This spring we opened our doors with Movement is Life, an exhibition exploring the influence of modernist dance communities on Esherick’s creative trajectory, on view in our Visitor Center through June 2, 2024. Throughout the 1920s and into the 1930s, Esherick traveled to dance camps with his family – in particular the Ruth Doing School of Rhythmics, later renamed the Gardner-Doing Camp for Rhythmics – in the Adirondacks. The ethos of the camp, which centered around connecting with the natural rhythms of the world, is one that left its mark on Esherick as he observed, danced, painted, and sketched over summers spent within these communities. Esherick’s involvement with these camps also provided him with early opportunities to explore furniture making, often in the form of large, purpose-built tables.


Wharton Esherick, Camp Tables, Pine, ca. 1925. Wharton Esherick Museum Collection.


Two large pine trestle tables in the WEM collection offer examples of these early explorations. Still relatively new to woodworking, one can imagine Esherick eager for an outlet for his furniture designs. Esherick was known to exchange his creative skill for tuition for his family’s cultural endeavors. He famously traded hammer handle chairs to the Hedgerow Theatre for his daughter’s apprenticeship there, and paid his daughter Mary’s tuition at the progressive Hessian Hills School in his chairs of the same name. It is likely that a similar exchange was worked out for at least part of the dance camp’s expense through furniture as well as prints for the camp brochures. The two camp tables offer subtle cues to Esherick’s developing design sense, featuring inviting and tactile rounded edges, hefty trestles on each end, and a long low stretcher, though their functional purpose seems to have dominated the final form. These tables provided ample space for attendees to gather and enjoy meals at a form in tune with the pine forests that surrounded them.



This drawing depicts children at the camp, at what is likely an Esherick trestle table.
Wharton Esherick, Dance Camp, Crayon on paper, 1929. Wharton Esherick Museum Collection.


Gail Gardner and Ruth Doing, who ran the camp together, considered dance and movement part of a harmonious and balanced life, with diet, music, crafts, and other activities interwoven with the camp’s mission. One activity at the camp involved a drawing exercise set to music – where dancers interpreted what they heard into visual flowing and abstracted form. On the Ruth Doing’s Trestle Table with Carvings, a large table commissioned for the camp which is now in the collection of the Threefold Educational Foundation, Esherick used these designs in a carved motif around the border of the tabletop. The final result is a truly unique collaboration between Esherick and other attendees to the camp that embodies the influence and entanglement these communities held within Esherick’s creative explorations.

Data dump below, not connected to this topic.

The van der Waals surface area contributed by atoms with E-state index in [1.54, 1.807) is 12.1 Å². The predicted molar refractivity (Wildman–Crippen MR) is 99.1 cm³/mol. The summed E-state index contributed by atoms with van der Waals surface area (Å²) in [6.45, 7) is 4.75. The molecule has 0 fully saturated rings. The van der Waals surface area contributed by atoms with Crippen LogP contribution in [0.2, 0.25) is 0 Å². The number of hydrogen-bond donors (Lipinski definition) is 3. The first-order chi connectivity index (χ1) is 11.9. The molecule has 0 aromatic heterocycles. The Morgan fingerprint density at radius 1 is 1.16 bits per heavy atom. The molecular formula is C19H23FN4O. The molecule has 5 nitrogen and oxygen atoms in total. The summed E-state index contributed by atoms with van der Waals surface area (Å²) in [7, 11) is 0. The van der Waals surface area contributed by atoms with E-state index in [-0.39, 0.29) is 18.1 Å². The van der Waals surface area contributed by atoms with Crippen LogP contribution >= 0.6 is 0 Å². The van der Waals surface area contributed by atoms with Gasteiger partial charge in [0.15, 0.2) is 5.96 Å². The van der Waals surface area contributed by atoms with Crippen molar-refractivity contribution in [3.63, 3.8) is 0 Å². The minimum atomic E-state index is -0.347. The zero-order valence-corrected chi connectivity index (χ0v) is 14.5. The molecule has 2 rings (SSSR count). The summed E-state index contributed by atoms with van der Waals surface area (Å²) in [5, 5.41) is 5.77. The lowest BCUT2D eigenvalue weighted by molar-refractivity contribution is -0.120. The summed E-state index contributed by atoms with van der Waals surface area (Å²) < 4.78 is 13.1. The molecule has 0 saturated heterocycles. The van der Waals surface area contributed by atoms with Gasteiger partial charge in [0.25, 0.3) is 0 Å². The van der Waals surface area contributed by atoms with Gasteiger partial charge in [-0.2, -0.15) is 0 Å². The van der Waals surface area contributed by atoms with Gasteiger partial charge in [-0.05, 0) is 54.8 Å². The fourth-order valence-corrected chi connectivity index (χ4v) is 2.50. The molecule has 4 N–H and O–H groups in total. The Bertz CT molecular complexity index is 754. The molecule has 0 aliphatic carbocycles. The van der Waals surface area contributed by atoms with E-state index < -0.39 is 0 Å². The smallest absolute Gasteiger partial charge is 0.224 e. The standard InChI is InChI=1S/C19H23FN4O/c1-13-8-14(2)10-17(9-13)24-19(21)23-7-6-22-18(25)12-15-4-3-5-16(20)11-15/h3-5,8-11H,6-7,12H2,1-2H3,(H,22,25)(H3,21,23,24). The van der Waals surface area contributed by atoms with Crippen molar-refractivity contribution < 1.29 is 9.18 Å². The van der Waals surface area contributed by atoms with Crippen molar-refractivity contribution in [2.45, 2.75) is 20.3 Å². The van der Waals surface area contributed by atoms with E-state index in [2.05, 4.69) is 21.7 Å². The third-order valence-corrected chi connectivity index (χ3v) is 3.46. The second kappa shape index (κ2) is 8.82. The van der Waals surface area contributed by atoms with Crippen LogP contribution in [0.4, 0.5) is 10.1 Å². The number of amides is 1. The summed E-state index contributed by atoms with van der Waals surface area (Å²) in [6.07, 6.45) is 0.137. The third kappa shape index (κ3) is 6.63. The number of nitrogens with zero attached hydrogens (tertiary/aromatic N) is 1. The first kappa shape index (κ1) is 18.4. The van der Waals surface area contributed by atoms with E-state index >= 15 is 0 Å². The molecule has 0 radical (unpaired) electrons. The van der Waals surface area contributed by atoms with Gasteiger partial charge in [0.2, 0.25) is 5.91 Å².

Wharton Esherick and Others. Ruth Doing’s Trestle Table with Carvings, oak, ca. 1923. Threefold Educational Foundation Collection. Images courtesy of Threefold Educational Foundation.


Much about this table is still a mystery. It is believed that Esherick carved the four corner designs with the other campers carving their drawings into the wood themselves. The project was never completed, and so the tabletop as seen today offers a visual rhythm of rests and beats – a project in motion, open-ended rather than static. There is some question as to whether Esherick participated in the building of the table. A sketch by Esherick from our works on paper collection appears to be of this, or a similar table, designed for the camp. On the sketch, dated 1923, Esherick attributes Mason & Son, a carpenter in Plattsburg, NY, as constructing the table to his design. Esherick also makes note that they, “Leave plenty of material tenons and wedges ends A & B for carving.” 


 These sketches from the WEM works on paper collection were inspired by music and drawn by Esherick and fellow students, ca. 1923.


Wharton Esherick, design sketch for a trestle table for the dance camp, 1923. Wharton Esherick Museum Collection.


The table is now on view in the library of the Threefold Educational Foundation. Founded in 1926, Threefold offers a wide array of programs and community engagement rooted in anthroposophy. Among the initial members of Threefold was Louise Bybee, a dear friend of Wharton and Letty Esherick who was also deeply involved in the dance camps. It is likely through Bybee that the table made its way to Threefold. 


We are excited to revitalize the Esherick connection to Threefold with our upcoming program Dancing with Esherick: Eurythmy Workshop and Exhibition Talk on April 27th. For this two-part program we are delighted to be joined by Sea-Anna Vasilas from Threefold who will lead a introductory eurythmy workshop in the 1956 Workshop followed by a talk by WEM Director of Interpretation & Associate Curator of Special Collections Holly Gore on the museum’s spring exhibition, Movement is Life, and the influence of modern dance as a catalyst for creating rhythmic art that is expressed in some of Esherick’s earliest wood carvings. 

Join us on April 27th and deepen your understanding of Esherick’s practice by exploring the movements and natural rhythms that resonated throughout his creative life


Post written by Katie Wynne, Deputy Director of Operations and Public Engagement

March 2024